"1 10" = output 1 password, make it 10 characters in length

For even more secure passwords please use the -y flag to include special characters like so:

pwgen -Bsy 10 1

output>> }&^Y?.>7Wu

< /dev/urandom tr -dc _A-Z-a-z-0-9 | head -c6
2009-02-24 09:43:40
User: Blackbit
Functions: head tr
11

If you want a password length longer than 6, changing the -c6 to read -c8 will give you 8 random characters instead of 6. To end up with a line-feed, use this with echo:

# echo `< /dev/urandom tr -dc _A-Z-a-z-0-9 | head -c6`

gpg --gen-random --armor 1 30
2011-07-20 15:32:49
User: atoponce
Functions: gpg
10

According to the gpg(1) manual:

--gen-random 0|1|2 count

Emit count random bytes of the given quality level 0, 1 or 2. If count is not given or zero, an endless sequence of random bytes will be emitted. If used with --armor the output will be base64 encoded. PLEASE, don't use this command unless you know what you are doing; it may remove precious entropy from the system!

If your entropy pool is critical for various operations on your system, then using this command is not recommended to generate a secure password. With that said, regenerating entropy is as simple as:

du -s /

This is a quick way to generate a strong, base64 encoded, secure password of arbitrary length, using your entropy pool (example above shows a 30-character long password).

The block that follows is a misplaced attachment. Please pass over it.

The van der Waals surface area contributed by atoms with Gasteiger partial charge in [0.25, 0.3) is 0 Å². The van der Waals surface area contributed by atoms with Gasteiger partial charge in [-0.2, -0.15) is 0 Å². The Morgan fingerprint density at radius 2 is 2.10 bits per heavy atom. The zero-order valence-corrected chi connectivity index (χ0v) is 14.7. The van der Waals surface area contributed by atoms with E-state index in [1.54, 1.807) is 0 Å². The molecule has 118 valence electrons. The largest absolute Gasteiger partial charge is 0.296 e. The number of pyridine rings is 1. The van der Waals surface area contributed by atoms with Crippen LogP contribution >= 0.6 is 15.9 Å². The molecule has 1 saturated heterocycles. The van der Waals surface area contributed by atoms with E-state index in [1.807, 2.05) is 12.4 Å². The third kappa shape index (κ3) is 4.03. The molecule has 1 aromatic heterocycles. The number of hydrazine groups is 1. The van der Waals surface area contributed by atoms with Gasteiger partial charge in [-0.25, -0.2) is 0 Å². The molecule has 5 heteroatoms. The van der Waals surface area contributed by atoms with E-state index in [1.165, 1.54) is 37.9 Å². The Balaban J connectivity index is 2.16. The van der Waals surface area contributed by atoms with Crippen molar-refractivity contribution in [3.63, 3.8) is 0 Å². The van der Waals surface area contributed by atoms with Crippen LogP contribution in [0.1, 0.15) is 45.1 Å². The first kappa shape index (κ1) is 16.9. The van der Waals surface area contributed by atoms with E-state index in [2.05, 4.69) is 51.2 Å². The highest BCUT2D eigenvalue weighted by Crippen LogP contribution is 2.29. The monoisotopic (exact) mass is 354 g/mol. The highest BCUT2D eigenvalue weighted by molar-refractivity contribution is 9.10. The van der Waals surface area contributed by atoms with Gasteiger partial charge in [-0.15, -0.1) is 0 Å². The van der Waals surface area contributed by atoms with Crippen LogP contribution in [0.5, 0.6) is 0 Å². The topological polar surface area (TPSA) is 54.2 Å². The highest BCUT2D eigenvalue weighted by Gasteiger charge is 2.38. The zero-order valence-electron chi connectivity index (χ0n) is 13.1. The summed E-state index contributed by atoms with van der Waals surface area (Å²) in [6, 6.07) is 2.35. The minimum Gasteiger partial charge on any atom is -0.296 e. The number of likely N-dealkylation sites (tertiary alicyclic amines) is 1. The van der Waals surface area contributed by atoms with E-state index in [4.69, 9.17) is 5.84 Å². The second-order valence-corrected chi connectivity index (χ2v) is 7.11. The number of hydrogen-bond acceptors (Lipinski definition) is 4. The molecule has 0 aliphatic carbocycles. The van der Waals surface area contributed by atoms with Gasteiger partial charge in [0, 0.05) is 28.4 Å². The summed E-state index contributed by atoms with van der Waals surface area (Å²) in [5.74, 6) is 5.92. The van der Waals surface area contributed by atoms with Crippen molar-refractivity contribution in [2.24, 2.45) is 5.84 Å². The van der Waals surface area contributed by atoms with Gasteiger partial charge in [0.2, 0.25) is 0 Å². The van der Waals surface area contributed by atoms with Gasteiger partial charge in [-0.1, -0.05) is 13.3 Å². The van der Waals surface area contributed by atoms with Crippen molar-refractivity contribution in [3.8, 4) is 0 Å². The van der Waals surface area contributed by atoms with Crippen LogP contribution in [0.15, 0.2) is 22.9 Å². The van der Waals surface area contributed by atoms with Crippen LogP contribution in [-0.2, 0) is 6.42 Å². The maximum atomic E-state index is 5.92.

cat /dev/urandom | tr -dc A-Za-z0-9 | head -c 32
pwgen 30 1
2011-07-24 19:43:48
User: sairon
6

The pwgen program generates passwords which are designed to be easily memorized by humans, while being as secure as possible. Human-memorable passwords are never going to be as secure as completely completely random passwords. [from pwgen man page]

Know a better way?

If you can do better, submit your command here.

What others think

Add punctuation to the character set by using '[[:alnum:][:punct:]]' in the grep command.

Comment by hypatiafu 392 weeks and 2 days ago

OK, this is what I settled on to remove ambiguous characters:

strings /dev/urandom | grep -o '[[:graph:]]' | grep '[^0O1l]' | head -n 20 | tr -d '\n'; echo
Comment by hypatiafu 392 weeks and 2 days ago

I prefer http://sourceforge.net/projects/pwgen/ for generating random passwords. Shorter and more flexible.

Comment by Confusion 391 weeks and 4 days ago

I like apg: http://www.adel.nursat.kz/apg/

Comment by renich 391 weeks and 1 day ago

of course you can use a pre-built application, but if you did, you wouldn't be exercising your command-line-fu!

Comment by hypatiafu 390 weeks and 4 days ago

Doesn't seem to do anything on Mac OS X 10.5

Comment by tamouse 385 weeks and 3 days ago

cat /dev/urandom | strings | grep -o '[[:alnum:]]' | head -n 30 | tr -d '\n'; echo

works on Macs

Comment by tamouse 385 weeks and 3 days ago

i usually use this one:

cat /dev/urandom | tr -cd 0-9a-zA-Z | head -c 30

it's short and comes handy in scripts, e.g. asigning random names for loops etc.

Comment by bubo 383 weeks and 4 days ago

strings: Warning: '/dev/urandom' is not an ordinary file

Comment by hm2k 360 weeks and 6 days ago

' grep -io [[:alnum:]] ' may be much faster than -o only

Comment by mhoudg 287 weeks and 4 days ago

Your point of view

You must be signed in to comment.